November 29, 2014
- Antimicrobial effect,
- electro-transferred water,
- Sthaphylococcus aureus.
How to Cite
Heredia-Rojas, J. A., Villarreal-TreviÃ±oL., Rodriguez-de la Fuente, A. O., Herrera-Menchaca, L. I., Gomez-Flores, R., Mata-CÃ¡rdenas, B. D., & RodrÃguez-FloresL. E. (2014). ANTIMICROBIAL EFFECT OF VANCOMYCIN ELECTRO-TRANSFERRED WATER AGAINST METHICILLIN-RESISTANT STAPHYLOCOCCUS AUREUS VARIANT. African Journal of Traditional, Complementary and Alternative Medicines, 12(1), 104-108. https://doi.org/10.21010/ajtcam.v12i1.15
Copyright (c) 2014 J. Antonio Heredia-Rojas, Licet Villarreal-TreviÃ±o, Abraham O. Rodriguez-de la Fuente, Laura I. Herrera-Menchaca, Ricardo Gomez-Flores, Benito David Mata-CÃ¡rdenas, Laura E. RodrÃguez-Flores
This work is licensed under a Creative Commons Attribution 4.0 International License.
Background: There is a number of alternative and complementary therapeutics that are unproven or have not been properly tested. For past twenty years, the transfer of bio-energetic information has been recognized as a novel scientific approach capable of contributing to improved therapy in the management of several diseases through the so-called bio-resonance therapy (BRT). Although BRT was discovered in the late 1980s, it is still poorly studied. The aim of this study was to evaluate the antibacterial effect of water samples transferred with electronic information of vancomycin, a well known drug against methicillin-resistant Staphylococcus aureus (MRSA), by using a BRT device on bacterial cultures.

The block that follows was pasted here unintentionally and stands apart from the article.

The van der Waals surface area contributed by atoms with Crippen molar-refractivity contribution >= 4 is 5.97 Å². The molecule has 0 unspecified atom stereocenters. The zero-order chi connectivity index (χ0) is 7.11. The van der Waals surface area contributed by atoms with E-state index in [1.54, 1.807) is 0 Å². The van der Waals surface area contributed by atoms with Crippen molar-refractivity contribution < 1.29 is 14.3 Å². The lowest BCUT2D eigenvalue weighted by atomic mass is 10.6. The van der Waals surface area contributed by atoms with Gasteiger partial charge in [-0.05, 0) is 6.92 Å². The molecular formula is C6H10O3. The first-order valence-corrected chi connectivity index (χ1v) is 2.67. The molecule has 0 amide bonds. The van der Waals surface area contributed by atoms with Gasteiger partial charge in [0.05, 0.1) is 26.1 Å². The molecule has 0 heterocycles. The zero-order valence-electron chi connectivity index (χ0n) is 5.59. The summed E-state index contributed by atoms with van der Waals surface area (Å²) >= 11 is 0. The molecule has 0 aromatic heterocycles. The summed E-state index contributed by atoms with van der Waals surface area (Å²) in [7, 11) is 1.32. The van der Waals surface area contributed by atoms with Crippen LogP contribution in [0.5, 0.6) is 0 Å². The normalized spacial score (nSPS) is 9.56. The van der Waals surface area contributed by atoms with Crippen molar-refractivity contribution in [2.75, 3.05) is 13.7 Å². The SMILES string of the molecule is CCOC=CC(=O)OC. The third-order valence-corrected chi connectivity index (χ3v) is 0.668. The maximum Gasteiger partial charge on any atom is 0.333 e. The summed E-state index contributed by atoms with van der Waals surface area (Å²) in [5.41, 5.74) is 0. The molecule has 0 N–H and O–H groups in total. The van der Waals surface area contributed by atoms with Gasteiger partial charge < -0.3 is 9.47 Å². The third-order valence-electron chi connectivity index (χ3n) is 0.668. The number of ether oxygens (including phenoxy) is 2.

Material and Methods: MRSA cultures were treated with vancomycin electro-transferred water samples, vancomycin (4.0 and 8.0 µg/mL), sham electro-transferred (water to water) and non-transferred water samples (medium alone). Growth inhibition was evaluated in liquid and solid culture medium, spectrophotometrically and by CFU determination respectively.
Results: The obtained data showed that by transferring vancomycin (4.0 and 8.0 µg/mL) information to water samples, the growth of cultured MRSA was significantly (p< 0.05) inhibited (up to 35%), compared with those cultures treated with electro-transferred water to water or cultured in medium alone (0% growth inhibition).
Conclusion: This in vitro study suggests that water samples that are electronically transferred with vibration sustained information of vancomycin are capable of inhibiting growth of axenically cultured methicillin resistant S. aureus.